For a moment it felt we had been transported 2,000 miles away to a humussiya in Jerusalem.
The bare functional tables and chairs. The laminated menu and heaped platters being rushed to diners, seconds after ordering. The cheerful clatter from the serving counter and above all, the faultless helping of smooth hummus and falafel in front of me. Then the main course arrived and the reverie ended – it was a salt beef sandwich.
And just like that, Ashkenazi cuisine's greatest achievement lifted us across an ocean to a good old New York deli. I looked up from my plate, caught a glimpse of a Union Jack flag with a picture of Queen Elizabeth in the center, and remembered I was still in the West End of London.
The Queen, or more specifically her Diamond Jubilee celebrated two weeks ago, seems to have played a crucial role in the survival, at least for another year, of this venerable joint which has been fusing together the best of Israeli (and Palestinian) and Ashkenazi cooking for nearly 50 years. A few days ago, Cadogan Holdings informed Gaby Eliyahu, the owner of Gaby's Deli, founded 1965, that he could remain on the premises for another year, curing his beef, pureeing his chickpeas and serving his freshly-prepared salads to the thousands of regular diners, tourists and theater-goers on the Charing Cross Road.
This was the successful culmination of a year-long campaign to preserve this Israeli-owned restaurant, which enjoyed widespread media and celebrity support, particularly by actors who have been eating at Gaby's between rehearsals, before and after performances, for decades.
Eliyahu has a claim to be the first hummus and falafel joint in Britain's capital, or as he says, "When I first started selling pita bread here, nobody knew what to make of it and they called them 'envelopes'. I was the first person to put up a shwarma skewer also, long before all the Turkish doner cafes started. But I took the shwarma down in the 1980s, when I decided we should be serving healthier food," though some would dispute the healthy label on salt beef.
He won't say how old he is, but based on him joining the Israel Defense Corps Nahal brigade in 1953, he must be nearing eighty.
Born in the Jewish quarter of Baghdad, Eliyahu emigrated to Israel on his own as a teenager, a couple of years after the state's establishment. After a decade on Kibbutz Kfar Rupin, he moved to London.
The kebab pioneer
"I didn't want to leave Israel, but my parents were still in Baghdad, and at the time, as there was a state of war between the two countries, the only way of staying in contact and helping them was by living in another country. In the early 1970s we managed to have them smuggled out to Israel, through Lebanon and Turkey."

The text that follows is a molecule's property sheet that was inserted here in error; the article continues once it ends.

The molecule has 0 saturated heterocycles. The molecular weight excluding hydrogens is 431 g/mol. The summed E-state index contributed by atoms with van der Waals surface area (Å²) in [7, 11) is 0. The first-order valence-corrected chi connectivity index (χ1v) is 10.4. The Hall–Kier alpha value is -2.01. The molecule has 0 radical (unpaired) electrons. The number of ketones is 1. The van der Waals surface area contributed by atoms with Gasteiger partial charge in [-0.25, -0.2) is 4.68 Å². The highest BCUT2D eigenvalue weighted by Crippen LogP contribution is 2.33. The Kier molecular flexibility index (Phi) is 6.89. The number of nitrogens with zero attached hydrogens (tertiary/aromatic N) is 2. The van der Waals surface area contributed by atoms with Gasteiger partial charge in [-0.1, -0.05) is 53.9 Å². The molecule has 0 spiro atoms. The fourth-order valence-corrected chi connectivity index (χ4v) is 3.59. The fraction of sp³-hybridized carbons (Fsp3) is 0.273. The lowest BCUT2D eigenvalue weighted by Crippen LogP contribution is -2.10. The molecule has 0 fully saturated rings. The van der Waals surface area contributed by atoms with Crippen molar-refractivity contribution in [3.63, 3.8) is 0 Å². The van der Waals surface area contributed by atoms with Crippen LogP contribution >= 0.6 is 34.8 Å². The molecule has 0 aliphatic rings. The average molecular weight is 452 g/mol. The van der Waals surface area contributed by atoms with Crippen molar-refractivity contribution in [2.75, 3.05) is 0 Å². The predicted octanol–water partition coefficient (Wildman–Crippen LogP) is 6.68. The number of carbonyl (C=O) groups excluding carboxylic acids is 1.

One of his first jobs was managing a sandwich bar in the West End and two years later, he was offered the lease. Thus Gaby's Deli was founded.
"When I started in the West End, all they sold here was salt beef," he says, "so we did that but started offering fresh salads and hummus, falafel and kebabs, before anyone else in London was doing the same thing."
On a tour of the subterranean kitchen, he passes through the different stations of beef-curing, in which the great haunches are reduced to less than half the size. "In the food department of (famous London high-street establishment) they sell salt beef that is prepared in 24 hours," says Gaby. "Here it takes 11 days. But the quality of salt beef in London has gone down terribly over the years, like hummus in Israel, which has gone downhill."
Just over a year, Gaby was informed by his landlord, Robert Gascoyne-Cecil, the 7thMarquess of Salisbury and one of the biggest private real-estate owners in London, that he would have to move. Gascoyne-Cecil was putting up the yearly rent and planned to find a business that would lease the adjacent shops and kiosks too, paying four or five times what Gaby was paying.
The news that Gaby was being forced to close down spread quickly through the West End, especially through the acting fraternity. Newspapers articles were written excoriating the Marquess. Petitions, Facebook and Twitter campaigns abounded, supported by thousands, including Shakespearean actor Simon Callow who had started eating at Gaby's as a student; and veteran actress, Vanessa Redgrave.
"We rely on our regular customers, who come again and again over the years and then bring their children and even grandchildren. They were the ones who convinced me not to close," says Gaby. "I heard from a customer who is an MP, who I can't name, that even in the House of Lord, members came up to him and accused him of being greedy.
"They don't want to see another chain outlet opening here, a McDonald or Pret a Manger. People are fed up eating plastic pre-packaged food. They want to eat real food at decent prices."
The lease was supposed to end at the end of May but last week, Gaby was informed he would be allowed to stay on another year. No official reason was given but Lord Salisbury was the organizer and leader of the Royal Pageant of a thousand boats on the Thames River, for Queen Elizabeth's diamond Jubilee, that took place two weeks ago. The role attracted a good deal of media attention and according to Gaby, "he probably didn't need negative PR at a time like this, especially when he saw how many people and the newspapers were against closing us down."
So he has been reprieved, at least for another year. And then? "Everything comes to an end," says Gaby, not prepared to promise he will stay on after. "All the restaurants that were here when we first opened are long gone."